QUESTIONS have been raised over why “transphobic” group was given lottery money despite sending vitriolic abuse to MPs.
He said the group, which has campaigned against trans rights issues such as gender recognition reform, branded him a “paedophile” and “rape-enabler”, during a committee session on Tuesday.
The Ochil and North Perthshire MP has spoken against the group in the past and previously asked for the House of Commons security team to be on alert after he and Labour deputy leader Angela Rayner received online abuse from the group.
Earlier this year, the LGB Alliance was awarded £9000 in lottery funding to help pay for an advice line serving lesbian, gay and bisexual young people.
At the Culture Committee today, I asked the Culture Minister @CPhilpOfficial if it was appropriate for the ‘LGB Alliance’ to receive a @TNLComFund lottery grant given the Alliance’s history of abusive online behaviour.@CommonsDCMS pic.twitter.com/R0IB5FGu6O
— JOHN NICOLSON M.P. (@MrJohnNicolson) July 5, 2022
Chris Philp, the junior minister responsible for lotteries, was quizzed by the SNP MP over the award, which he described as “inappropriate”.
Nicolson said: “The so-called LGB Alliance, which the Speaker referred to Commons security because of its abusive record, of sending abusive tweets to members of parliament including me, of the most egregious type…has just been given a grant to fund a helpline for young people.
“I can’t think of a less appropriate organisation, it’s got age verification on some of its tweets because they’re so abusive and it’s been taken off the country’s two largest funding sites because it’s regarded as a hate organisation.”
The group was dropped by fundraising giants JustGiving and GoFundMe for breaking the rules of both sites.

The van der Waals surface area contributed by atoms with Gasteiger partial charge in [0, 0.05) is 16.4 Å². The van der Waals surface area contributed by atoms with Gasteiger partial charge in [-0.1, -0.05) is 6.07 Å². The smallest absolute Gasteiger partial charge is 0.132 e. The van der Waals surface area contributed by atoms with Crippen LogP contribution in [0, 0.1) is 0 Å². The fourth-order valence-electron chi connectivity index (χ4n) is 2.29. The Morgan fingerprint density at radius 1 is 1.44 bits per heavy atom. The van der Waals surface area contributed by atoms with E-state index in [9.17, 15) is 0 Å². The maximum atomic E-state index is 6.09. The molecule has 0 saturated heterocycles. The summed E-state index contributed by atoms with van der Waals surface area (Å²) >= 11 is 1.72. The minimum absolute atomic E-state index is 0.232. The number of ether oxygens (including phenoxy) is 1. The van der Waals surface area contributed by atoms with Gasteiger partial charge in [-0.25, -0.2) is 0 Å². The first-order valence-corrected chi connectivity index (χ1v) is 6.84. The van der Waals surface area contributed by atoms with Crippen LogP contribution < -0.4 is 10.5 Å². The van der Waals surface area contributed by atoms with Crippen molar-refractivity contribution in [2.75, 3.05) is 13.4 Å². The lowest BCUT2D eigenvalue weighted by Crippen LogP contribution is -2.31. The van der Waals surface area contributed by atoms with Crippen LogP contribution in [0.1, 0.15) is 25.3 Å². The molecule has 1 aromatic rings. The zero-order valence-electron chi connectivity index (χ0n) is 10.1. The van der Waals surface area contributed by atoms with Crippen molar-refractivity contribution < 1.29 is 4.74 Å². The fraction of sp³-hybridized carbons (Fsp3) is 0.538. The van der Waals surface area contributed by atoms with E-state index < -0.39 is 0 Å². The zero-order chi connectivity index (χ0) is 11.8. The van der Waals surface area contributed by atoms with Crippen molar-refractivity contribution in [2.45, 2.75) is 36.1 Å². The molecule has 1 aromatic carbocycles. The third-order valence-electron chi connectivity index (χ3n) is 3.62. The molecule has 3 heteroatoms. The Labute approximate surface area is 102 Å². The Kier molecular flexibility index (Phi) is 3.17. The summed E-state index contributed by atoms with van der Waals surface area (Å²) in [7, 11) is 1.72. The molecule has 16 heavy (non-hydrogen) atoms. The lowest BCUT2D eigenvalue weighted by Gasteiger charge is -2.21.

He asked Philp if it “seems appropriate” for the group to have been given public funding.
“I’m aware of this case,” the minister said. “This was a grant made by the National Lottery Community Fund and it was given to the LGB Alliance.
“The size of the grant was £9000 and it was to scope out the advice service for lesbian, gay and bisexual young people aged between 13 and 25.
“We have raised this issue for the reason that you’ve mentioned, we’ve been assured by the grant-making body, in this case the National Lottery Community Fund, which is an arms-length body – they make the decisions not the government.
“We’ve been assured that their decision-making process was in line with their policies and procedures.”
Nicolson said he believed there had been a “lack of due diligence” in the award being given, something the minister said he suspected “may be right”.
Philp promised he would write to the National Lotter to inquire as to why the money was awarded.
The LGB Alliance was founded in 2019 and was given charity status in 2021 despite a petition garnering more than 30,000 signatures opposing the move.
The organisation is opposed to outlawing trans conversion therapy – the equivalent of gay conversion therapy which attempts to make gay people straight and has been compared to torture by LGBT activists.
In their appeal against the organisation being given charity status, trans youth charity Mermaids described the LGB Alliance as “transphobic”.
Their attempts – supported by the Good Law Project – were ultimately unsuccessful.
The group was also found to have breached Twitter’s hate speech policy when it suggested adding a plus sign to the end of the term LGBT would give the impression the movement was inclusive of “paraphilias like bestiality”.
A National Lottery spokesman said: “We can confirm that we have awarded LGB Alliance with a £9,000 National Lottery Awards for All grant for a project to scope the need, feasibility, constituent elements and operating parameters of a national advice service for lesbian, gay and bisexual young people aged 13 – 25.
“We are satisfied that this project meets our eligibility criteria for funding.”
The LGB Alliance was approached for comment.